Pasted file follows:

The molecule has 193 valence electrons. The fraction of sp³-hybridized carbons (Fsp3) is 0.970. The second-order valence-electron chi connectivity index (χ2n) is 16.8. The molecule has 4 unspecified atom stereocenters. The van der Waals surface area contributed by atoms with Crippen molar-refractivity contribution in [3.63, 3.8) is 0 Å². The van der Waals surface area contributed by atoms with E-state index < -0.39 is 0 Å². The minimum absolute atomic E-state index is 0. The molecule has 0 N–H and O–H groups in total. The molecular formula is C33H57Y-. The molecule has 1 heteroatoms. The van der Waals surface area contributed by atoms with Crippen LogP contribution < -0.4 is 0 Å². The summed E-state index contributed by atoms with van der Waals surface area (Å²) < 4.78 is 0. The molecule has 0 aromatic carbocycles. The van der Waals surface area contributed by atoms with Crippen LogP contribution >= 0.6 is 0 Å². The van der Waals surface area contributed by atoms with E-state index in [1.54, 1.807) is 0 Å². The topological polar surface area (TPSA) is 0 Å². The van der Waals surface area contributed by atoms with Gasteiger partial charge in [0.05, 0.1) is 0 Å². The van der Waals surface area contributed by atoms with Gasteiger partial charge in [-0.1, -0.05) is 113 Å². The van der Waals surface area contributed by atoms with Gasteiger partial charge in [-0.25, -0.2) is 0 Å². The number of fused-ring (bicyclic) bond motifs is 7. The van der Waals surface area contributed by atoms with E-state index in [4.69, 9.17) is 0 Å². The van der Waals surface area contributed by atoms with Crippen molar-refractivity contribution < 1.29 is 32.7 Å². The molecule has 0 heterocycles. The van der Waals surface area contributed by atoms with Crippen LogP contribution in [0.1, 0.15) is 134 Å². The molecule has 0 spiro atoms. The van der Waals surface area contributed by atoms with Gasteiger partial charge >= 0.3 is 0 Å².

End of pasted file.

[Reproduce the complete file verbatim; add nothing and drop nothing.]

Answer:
The molecule has 193 valence electrons. The fraction of sp³-hybridized carbons (Fsp3) is 0.970. The second-order valence-electron chi connectivity index (χ2n) is 16.8. The molecule has 4 unspecified atom stereocenters. The van der Waals surface area contributed by atoms with Crippen molar-refractivity contribution in [3.63, 3.8) is 0 Å². The van der Waals surface area contributed by atoms with E-state index < -0.39 is 0 Å². The minimum absolute atomic E-state index is 0. The molecule has 0 N–H and O–H groups in total. The molecular formula is C33H57Y-. The molecule has 1 heteroatoms. The van der Waals surface area contributed by atoms with Crippen LogP contribution < -0.4 is 0 Å². The summed E-state index contributed by atoms with van der Waals surface area (Å²) < 4.78 is 0. The molecule has 0 aromatic carbocycles. The van der Waals surface area contributed by atoms with Crippen LogP contribution >= 0.6 is 0 Å². The van der Waals surface area contributed by atoms with E-state index in [1.54, 1.807) is 0 Å². The topological polar surface area (TPSA) is 0 Å². The van der Waals surface area contributed by atoms with Gasteiger partial charge in [0.05, 0.1) is 0 Å². The van der Waals surface area contributed by atoms with Gasteiger partial charge in [-0.1, -0.05) is 113 Å². The van der Waals surface area contributed by atoms with Gasteiger partial charge in [-0.25, -0.2) is 0 Å². The number of fused-ring (bicyclic) bond motifs is 7. The van der Waals surface area contributed by atoms with E-state index in [4.69, 9.17) is 0 Å². The van der Waals surface area contributed by atoms with Crippen molar-refractivity contribution < 1.29 is 32.7 Å². The molecule has 0 heterocycles. The van der Waals surface area contributed by atoms with Crippen LogP contribution in [0.1, 0.15) is 134 Å². The molecule has 0 spiro atoms. The van der Waals surface area contributed by atoms with Gasteiger partial charge >= 0.3 is 0 Å².